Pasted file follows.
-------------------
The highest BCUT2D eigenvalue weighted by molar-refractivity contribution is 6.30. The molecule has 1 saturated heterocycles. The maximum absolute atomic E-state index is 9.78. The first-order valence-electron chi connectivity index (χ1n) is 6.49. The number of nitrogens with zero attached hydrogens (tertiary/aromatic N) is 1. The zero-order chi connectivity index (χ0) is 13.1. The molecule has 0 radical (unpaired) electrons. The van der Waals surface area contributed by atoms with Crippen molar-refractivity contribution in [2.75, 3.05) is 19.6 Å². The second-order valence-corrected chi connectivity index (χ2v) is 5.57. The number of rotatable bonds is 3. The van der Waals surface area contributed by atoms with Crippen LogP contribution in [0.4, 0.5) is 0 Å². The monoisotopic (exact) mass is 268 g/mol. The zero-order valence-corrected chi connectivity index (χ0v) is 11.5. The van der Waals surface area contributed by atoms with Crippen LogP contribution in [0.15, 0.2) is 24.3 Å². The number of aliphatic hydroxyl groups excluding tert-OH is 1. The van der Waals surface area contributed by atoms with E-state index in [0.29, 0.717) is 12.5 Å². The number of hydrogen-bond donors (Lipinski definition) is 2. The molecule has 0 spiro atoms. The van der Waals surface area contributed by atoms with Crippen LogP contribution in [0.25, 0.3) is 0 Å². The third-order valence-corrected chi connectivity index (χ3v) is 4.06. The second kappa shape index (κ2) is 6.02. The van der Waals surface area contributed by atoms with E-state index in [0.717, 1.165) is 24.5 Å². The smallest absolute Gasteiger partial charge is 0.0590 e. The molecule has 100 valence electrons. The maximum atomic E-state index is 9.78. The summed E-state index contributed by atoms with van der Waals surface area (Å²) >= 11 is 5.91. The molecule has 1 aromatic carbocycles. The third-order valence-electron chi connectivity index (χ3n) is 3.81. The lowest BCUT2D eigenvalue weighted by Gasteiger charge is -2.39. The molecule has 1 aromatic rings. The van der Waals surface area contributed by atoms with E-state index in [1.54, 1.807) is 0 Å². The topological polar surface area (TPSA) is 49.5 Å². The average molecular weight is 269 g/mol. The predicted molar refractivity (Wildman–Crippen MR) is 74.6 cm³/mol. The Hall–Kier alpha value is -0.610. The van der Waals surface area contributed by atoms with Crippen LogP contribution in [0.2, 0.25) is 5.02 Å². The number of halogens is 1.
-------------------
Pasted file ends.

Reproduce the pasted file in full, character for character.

The highest BCUT2D eigenvalue weighted by molar-refractivity contribution is 6.30. The molecule has 1 saturated heterocycles. The maximum absolute atomic E-state index is 9.78. The first-order valence-electron chi connectivity index (χ1n) is 6.49. The number of nitrogens with zero attached hydrogens (tertiary/aromatic N) is 1. The zero-order chi connectivity index (χ0) is 13.1. The molecule has 0 radical (unpaired) electrons. The van der Waals surface area contributed by atoms with Crippen molar-refractivity contribution in [2.75, 3.05) is 19.6 Å². The second-order valence-corrected chi connectivity index (χ2v) is 5.57. The number of rotatable bonds is 3. The van der Waals surface area contributed by atoms with Crippen LogP contribution in [0.4, 0.5) is 0 Å². The monoisotopic (exact) mass is 268 g/mol. The zero-order valence-corrected chi connectivity index (χ0v) is 11.5. The van der Waals surface area contributed by atoms with Crippen LogP contribution in [0.15, 0.2) is 24.3 Å². The number of aliphatic hydroxyl groups excluding tert-OH is 1. The van der Waals surface area contributed by atoms with E-state index in [0.29, 0.717) is 12.5 Å². The number of hydrogen-bond donors (Lipinski definition) is 2. The molecule has 0 spiro atoms. The van der Waals surface area contributed by atoms with Crippen LogP contribution in [0.25, 0.3) is 0 Å². The third-order valence-corrected chi connectivity index (χ3v) is 4.06. The second kappa shape index (κ2) is 6.02. The van der Waals surface area contributed by atoms with E-state index in [0.717, 1.165) is 24.5 Å². The smallest absolute Gasteiger partial charge is 0.0590 e. The molecule has 100 valence electrons. The maximum atomic E-state index is 9.78. The summed E-state index contributed by atoms with van der Waals surface area (Å²) >= 11 is 5.91. The molecule has 1 aromatic carbocycles. The third-order valence-electron chi connectivity index (χ3n) is 3.81. The lowest BCUT2D eigenvalue weighted by Gasteiger charge is -2.39. The molecule has 1 aromatic rings. The van der Waals surface area contributed by atoms with E-state index in [1.54, 1.807) is 0 Å². The topological polar surface area (TPSA) is 49.5 Å². The average molecular weight is 269 g/mol. The predicted molar refractivity (Wildman–Crippen MR) is 74.6 cm³/mol. The Hall–Kier alpha value is -0.610. The van der Waals surface area contributed by atoms with Crippen LogP contribution in [0.2, 0.25) is 5.02 Å². The number of halogens is 1.